four thousand fighting men ; by which some guess may be made of the strength of the other Indian nations, who dwelt in NewEngland. Here we shall have occasion to view Mr. Williams, in, perhaps, the most useful and important part of his life : We have already seen him the founder of one colony, but must now consider him as a principal instrument in preserving them all. 1 He, by great application, had made himself master of the Indian language, 2 and by a courteous behaviour to the natives, and a conduct honest and quite disinterested, had made himself highly respected by the Narraganset sachems, and all their people, and had at this time much more influence over them, than any other man ever had at any time. And as Joseph was sold by his envious brethren, with intent to get him out of their way, yet Divine Providence over-ruled this cruel action quite otherwise than they intended, and made it the means of their future preservation ; so the harsh treatment and cruel exile of Mr. Williams, seem designed by his brethren for the same evil end, but was, by the goodness of the same overruling hand, turned to the most beneficent purposes. For no sooner was it known that the Pequots meditated a war with the English, than they, from every colony, applied to Mr. Williams, to use his influence with the Narragansets, and to prevent, if possible, their joining with the Pequots, in making war with them. This service he chearfully undertook, and succeeded in it beyond their warmest expectations ; for he prevailed with the Narraganset Indians, not only to remain in peace with the Eng(1) The recognition of his services by Gov. Winthrop was particularly grate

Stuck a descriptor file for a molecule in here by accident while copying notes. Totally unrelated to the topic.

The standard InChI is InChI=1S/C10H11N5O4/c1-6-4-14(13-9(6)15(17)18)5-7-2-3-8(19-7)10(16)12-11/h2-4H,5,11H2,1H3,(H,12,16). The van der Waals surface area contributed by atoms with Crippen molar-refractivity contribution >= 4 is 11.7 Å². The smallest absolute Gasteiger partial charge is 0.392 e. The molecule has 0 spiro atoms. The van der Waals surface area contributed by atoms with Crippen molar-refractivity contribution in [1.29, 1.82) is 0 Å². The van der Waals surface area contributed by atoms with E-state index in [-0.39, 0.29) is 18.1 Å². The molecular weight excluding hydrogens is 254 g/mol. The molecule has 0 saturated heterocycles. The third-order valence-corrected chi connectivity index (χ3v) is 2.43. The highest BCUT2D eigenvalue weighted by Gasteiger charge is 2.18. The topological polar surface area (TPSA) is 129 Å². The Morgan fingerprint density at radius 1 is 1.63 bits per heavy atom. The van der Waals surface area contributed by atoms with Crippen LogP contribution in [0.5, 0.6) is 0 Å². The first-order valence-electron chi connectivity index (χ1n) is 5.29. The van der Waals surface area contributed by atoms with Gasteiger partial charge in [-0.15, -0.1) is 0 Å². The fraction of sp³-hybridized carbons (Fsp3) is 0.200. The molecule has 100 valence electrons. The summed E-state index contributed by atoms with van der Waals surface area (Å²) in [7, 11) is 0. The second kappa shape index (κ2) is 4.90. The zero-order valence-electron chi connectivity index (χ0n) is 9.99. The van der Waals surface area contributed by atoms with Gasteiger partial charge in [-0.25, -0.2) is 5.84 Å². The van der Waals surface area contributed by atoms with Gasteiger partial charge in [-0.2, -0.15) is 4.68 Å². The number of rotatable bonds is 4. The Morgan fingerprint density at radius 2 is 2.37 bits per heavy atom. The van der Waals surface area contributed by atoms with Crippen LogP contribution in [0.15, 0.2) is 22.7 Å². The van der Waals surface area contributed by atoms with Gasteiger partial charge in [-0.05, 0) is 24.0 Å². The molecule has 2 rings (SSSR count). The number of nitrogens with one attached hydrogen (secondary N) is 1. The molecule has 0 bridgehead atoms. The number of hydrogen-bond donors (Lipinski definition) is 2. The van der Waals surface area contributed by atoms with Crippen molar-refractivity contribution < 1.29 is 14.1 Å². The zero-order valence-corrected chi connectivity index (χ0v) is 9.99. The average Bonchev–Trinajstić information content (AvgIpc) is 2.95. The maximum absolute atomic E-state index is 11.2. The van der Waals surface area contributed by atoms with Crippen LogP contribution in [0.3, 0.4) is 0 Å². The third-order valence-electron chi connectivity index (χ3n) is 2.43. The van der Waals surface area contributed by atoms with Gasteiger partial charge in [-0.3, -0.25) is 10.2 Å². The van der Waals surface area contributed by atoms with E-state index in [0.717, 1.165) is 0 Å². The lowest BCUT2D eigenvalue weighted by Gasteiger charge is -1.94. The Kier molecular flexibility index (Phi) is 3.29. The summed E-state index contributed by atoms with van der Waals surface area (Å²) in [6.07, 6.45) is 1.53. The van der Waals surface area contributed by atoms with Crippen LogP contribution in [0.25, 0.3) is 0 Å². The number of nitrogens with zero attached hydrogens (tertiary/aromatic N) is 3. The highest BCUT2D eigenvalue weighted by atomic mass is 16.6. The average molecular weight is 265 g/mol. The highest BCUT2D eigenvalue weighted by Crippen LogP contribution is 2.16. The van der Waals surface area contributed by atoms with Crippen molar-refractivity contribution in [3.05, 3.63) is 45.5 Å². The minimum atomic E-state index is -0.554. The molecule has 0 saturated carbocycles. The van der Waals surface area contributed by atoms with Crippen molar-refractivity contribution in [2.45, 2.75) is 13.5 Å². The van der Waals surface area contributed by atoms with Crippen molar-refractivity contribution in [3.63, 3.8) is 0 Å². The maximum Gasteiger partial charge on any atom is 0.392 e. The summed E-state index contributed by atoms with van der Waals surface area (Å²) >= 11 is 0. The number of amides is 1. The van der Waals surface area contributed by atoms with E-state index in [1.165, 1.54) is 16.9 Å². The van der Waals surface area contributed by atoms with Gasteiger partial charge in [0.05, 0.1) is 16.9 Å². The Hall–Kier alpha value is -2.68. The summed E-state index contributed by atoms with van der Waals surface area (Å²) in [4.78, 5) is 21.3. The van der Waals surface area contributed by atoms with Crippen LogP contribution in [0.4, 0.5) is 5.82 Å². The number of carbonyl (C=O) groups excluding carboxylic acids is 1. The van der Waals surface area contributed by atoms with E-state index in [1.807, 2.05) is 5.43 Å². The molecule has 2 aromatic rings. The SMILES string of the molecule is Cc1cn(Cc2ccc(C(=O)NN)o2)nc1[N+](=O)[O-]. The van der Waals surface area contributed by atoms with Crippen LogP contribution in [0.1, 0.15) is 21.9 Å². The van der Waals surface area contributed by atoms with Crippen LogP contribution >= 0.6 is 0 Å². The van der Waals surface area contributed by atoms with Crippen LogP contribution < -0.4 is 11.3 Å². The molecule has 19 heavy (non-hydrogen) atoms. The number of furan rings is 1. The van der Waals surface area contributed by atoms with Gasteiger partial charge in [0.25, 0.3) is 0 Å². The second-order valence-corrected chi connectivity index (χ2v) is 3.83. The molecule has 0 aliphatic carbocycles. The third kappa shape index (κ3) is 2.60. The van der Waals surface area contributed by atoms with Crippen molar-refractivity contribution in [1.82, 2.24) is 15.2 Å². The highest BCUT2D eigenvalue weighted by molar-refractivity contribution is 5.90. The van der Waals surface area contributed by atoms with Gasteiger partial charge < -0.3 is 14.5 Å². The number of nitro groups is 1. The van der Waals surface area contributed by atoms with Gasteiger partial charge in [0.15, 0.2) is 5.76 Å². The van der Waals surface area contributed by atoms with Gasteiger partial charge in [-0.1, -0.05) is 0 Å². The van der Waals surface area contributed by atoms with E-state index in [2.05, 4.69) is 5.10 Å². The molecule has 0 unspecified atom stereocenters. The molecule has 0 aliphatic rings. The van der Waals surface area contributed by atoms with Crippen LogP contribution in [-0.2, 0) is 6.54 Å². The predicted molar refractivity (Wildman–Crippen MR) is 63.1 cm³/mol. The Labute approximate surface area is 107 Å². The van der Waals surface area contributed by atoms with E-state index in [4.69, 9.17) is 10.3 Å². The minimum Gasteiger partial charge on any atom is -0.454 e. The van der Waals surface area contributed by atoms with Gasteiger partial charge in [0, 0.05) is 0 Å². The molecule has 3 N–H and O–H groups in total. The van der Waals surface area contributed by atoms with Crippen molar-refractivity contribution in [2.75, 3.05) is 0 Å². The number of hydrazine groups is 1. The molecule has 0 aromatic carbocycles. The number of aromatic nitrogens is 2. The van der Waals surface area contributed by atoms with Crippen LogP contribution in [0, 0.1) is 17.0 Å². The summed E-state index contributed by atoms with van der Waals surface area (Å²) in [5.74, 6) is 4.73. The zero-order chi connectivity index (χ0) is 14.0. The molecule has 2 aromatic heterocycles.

ful to him. He writes, (in 1670): “I judge it no impertinent digression to recite (out of ihe many scores of letters at times, from Mr. Winthrop), this one pious and heavenly prophecy, touching all New England, of that gallant man, viz. : 'If the Lord turn away his face from oursins, and bless our endeavors and yours, at this time against our bloody enemy, we and our children shall long enjoy peace, in this our wilderness condition.' And himself and some other of the council motioned, and it was debated, whether or no I had not merited, not only to be recalled from banishment, but also to be honored with some remark of favor.”
(Letter to Major Mason. June 22, 1670, Narragansett Club, VI. 339.) (2) His “Key into the language of America,” published in 1643, represented
the fruits of at least twenty years' careful study of the Indian dialects.